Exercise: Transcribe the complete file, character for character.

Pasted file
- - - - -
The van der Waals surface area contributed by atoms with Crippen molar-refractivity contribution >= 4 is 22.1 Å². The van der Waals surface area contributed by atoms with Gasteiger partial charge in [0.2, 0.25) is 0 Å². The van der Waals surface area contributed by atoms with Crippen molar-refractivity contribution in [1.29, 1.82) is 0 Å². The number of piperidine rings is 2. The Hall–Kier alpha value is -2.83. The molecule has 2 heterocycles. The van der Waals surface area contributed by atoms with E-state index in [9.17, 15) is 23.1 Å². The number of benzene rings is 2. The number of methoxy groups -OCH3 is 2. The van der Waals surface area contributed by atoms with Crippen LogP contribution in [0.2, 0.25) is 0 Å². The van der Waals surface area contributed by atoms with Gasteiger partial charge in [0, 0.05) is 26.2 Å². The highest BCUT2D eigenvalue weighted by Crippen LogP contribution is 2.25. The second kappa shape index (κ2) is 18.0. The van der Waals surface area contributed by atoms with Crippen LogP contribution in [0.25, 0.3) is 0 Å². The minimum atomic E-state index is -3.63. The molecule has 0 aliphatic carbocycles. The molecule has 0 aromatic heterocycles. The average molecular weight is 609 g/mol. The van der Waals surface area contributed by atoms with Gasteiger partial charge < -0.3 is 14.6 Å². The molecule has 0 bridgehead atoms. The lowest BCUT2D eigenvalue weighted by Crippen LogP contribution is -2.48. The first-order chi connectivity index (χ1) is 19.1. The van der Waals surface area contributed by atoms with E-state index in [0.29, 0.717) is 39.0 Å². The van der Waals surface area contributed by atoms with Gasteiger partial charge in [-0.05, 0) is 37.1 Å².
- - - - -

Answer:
The van der Waals surface area contributed by atoms with Crippen molar-refractivity contribution >= 4 is 22.1 Å². The van der Waals surface area contributed by atoms with Gasteiger partial charge in [0.2, 0.25) is 0 Å². The van der Waals surface area contributed by atoms with Crippen molar-refractivity contribution in [1.29, 1.82) is 0 Å². The number of piperidine rings is 2. The Hall–Kier alpha value is -2.83. The molecule has 2 heterocycles. The van der Waals surface area contributed by atoms with E-state index in [9.17, 15) is 23.1 Å². The number of benzene rings is 2. The number of methoxy groups -OCH3 is 2. The van der Waals surface area contributed by atoms with Crippen LogP contribution in [0.2, 0.25) is 0 Å². The van der Waals surface area contributed by atoms with Gasteiger partial charge in [0, 0.05) is 26.2 Å². The highest BCUT2D eigenvalue weighted by Crippen LogP contribution is 2.25. The second kappa shape index (κ2) is 18.0. The van der Waals surface area contributed by atoms with Crippen LogP contribution in [0.25, 0.3) is 0 Å². The minimum atomic E-state index is -3.63. The molecule has 0 aliphatic carbocycles. The molecule has 0 aromatic heterocycles. The average molecular weight is 609 g/mol. The van der Waals surface area contributed by atoms with Gasteiger partial charge < -0.3 is 14.6 Å². The molecule has 0 bridgehead atoms. The lowest BCUT2D eigenvalue weighted by Crippen LogP contribution is -2.48. The first-order chi connectivity index (χ1) is 19.1. The van der Waals surface area contributed by atoms with E-state index in [0.29, 0.717) is 39.0 Å². The van der Waals surface area contributed by atoms with Gasteiger partial charge in [-0.05, 0) is 37.1 Å².